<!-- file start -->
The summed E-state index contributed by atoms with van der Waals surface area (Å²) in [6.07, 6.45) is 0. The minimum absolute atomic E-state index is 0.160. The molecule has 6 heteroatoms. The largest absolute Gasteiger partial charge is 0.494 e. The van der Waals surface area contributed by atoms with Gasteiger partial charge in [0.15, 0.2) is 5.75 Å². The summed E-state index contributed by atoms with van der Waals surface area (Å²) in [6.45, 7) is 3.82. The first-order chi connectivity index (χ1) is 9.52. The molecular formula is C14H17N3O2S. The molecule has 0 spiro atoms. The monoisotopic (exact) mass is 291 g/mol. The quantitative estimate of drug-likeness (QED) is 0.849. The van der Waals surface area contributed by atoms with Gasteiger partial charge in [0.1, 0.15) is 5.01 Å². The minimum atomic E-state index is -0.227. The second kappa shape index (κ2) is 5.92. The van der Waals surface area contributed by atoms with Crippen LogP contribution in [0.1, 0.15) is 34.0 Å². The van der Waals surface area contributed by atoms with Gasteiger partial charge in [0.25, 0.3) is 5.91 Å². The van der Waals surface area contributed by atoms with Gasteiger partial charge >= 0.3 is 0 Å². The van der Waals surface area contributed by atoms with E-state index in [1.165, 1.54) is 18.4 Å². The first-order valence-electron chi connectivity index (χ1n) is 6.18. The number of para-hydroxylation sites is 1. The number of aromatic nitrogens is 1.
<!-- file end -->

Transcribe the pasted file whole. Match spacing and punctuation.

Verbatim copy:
The summed E-state index contributed by atoms with van der Waals surface area (Å²) in [6.07, 6.45) is 0. The minimum absolute atomic E-state index is 0.160. The molecule has 6 heteroatoms. The largest absolute Gasteiger partial charge is 0.494 e. The van der Waals surface area contributed by atoms with Gasteiger partial charge in [0.15, 0.2) is 5.75 Å². The summed E-state index contributed by atoms with van der Waals surface area (Å²) in [6.45, 7) is 3.82. The first-order chi connectivity index (χ1) is 9.52. The molecular formula is C14H17N3O2S. The molecule has 0 spiro atoms. The monoisotopic (exact) mass is 291 g/mol. The quantitative estimate of drug-likeness (QED) is 0.849. The van der Waals surface area contributed by atoms with Gasteiger partial charge in [0.1, 0.15) is 5.01 Å². The minimum atomic E-state index is -0.227. The second kappa shape index (κ2) is 5.92. The van der Waals surface area contributed by atoms with Crippen LogP contribution in [0.1, 0.15) is 34.0 Å². The van der Waals surface area contributed by atoms with Gasteiger partial charge in [0.25, 0.3) is 5.91 Å². The van der Waals surface area contributed by atoms with Gasteiger partial charge >= 0.3 is 0 Å². The van der Waals surface area contributed by atoms with E-state index in [1.165, 1.54) is 18.4 Å². The first-order valence-electron chi connectivity index (χ1n) is 6.18. The number of para-hydroxylation sites is 1. The number of aromatic nitrogens is 1.